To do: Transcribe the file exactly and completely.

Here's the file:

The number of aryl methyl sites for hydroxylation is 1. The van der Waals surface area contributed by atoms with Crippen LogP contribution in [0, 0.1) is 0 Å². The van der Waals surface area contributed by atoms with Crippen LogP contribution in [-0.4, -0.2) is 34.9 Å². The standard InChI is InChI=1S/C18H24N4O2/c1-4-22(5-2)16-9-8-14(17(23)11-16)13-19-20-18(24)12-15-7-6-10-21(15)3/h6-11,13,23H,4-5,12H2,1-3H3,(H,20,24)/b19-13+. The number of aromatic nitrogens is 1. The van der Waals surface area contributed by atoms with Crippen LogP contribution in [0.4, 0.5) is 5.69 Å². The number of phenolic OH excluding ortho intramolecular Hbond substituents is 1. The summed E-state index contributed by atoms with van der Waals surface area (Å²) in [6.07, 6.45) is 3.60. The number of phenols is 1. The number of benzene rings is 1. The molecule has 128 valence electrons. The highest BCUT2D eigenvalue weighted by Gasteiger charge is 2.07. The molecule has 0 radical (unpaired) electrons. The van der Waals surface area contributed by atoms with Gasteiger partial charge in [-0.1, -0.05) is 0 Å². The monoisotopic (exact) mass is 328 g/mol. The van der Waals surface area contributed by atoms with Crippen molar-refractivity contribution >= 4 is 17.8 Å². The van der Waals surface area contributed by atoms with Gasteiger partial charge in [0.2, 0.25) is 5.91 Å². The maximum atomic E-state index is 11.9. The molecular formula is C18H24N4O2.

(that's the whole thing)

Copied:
The number of aryl methyl sites for hydroxylation is 1. The van der Waals surface area contributed by atoms with Crippen LogP contribution in [0, 0.1) is 0 Å². The van der Waals surface area contributed by atoms with Crippen LogP contribution in [-0.4, -0.2) is 34.9 Å². The standard InChI is InChI=1S/C18H24N4O2/c1-4-22(5-2)16-9-8-14(17(23)11-16)13-19-20-18(24)12-15-7-6-10-21(15)3/h6-11,13,23H,4-5,12H2,1-3H3,(H,20,24)/b19-13+. The number of aromatic nitrogens is 1. The van der Waals surface area contributed by atoms with Crippen LogP contribution in [0.4, 0.5) is 5.69 Å². The number of phenolic OH excluding ortho intramolecular Hbond substituents is 1. The summed E-state index contributed by atoms with van der Waals surface area (Å²) in [6.07, 6.45) is 3.60. The number of phenols is 1. The number of benzene rings is 1. The molecule has 128 valence electrons. The highest BCUT2D eigenvalue weighted by Gasteiger charge is 2.07. The molecule has 0 radical (unpaired) electrons. The van der Waals surface area contributed by atoms with Gasteiger partial charge in [-0.1, -0.05) is 0 Å². The monoisotopic (exact) mass is 328 g/mol. The van der Waals surface area contributed by atoms with Crippen molar-refractivity contribution >= 4 is 17.8 Å². The van der Waals surface area contributed by atoms with Gasteiger partial charge in [0.2, 0.25) is 5.91 Å². The maximum atomic E-state index is 11.9. The molecular formula is C18H24N4O2.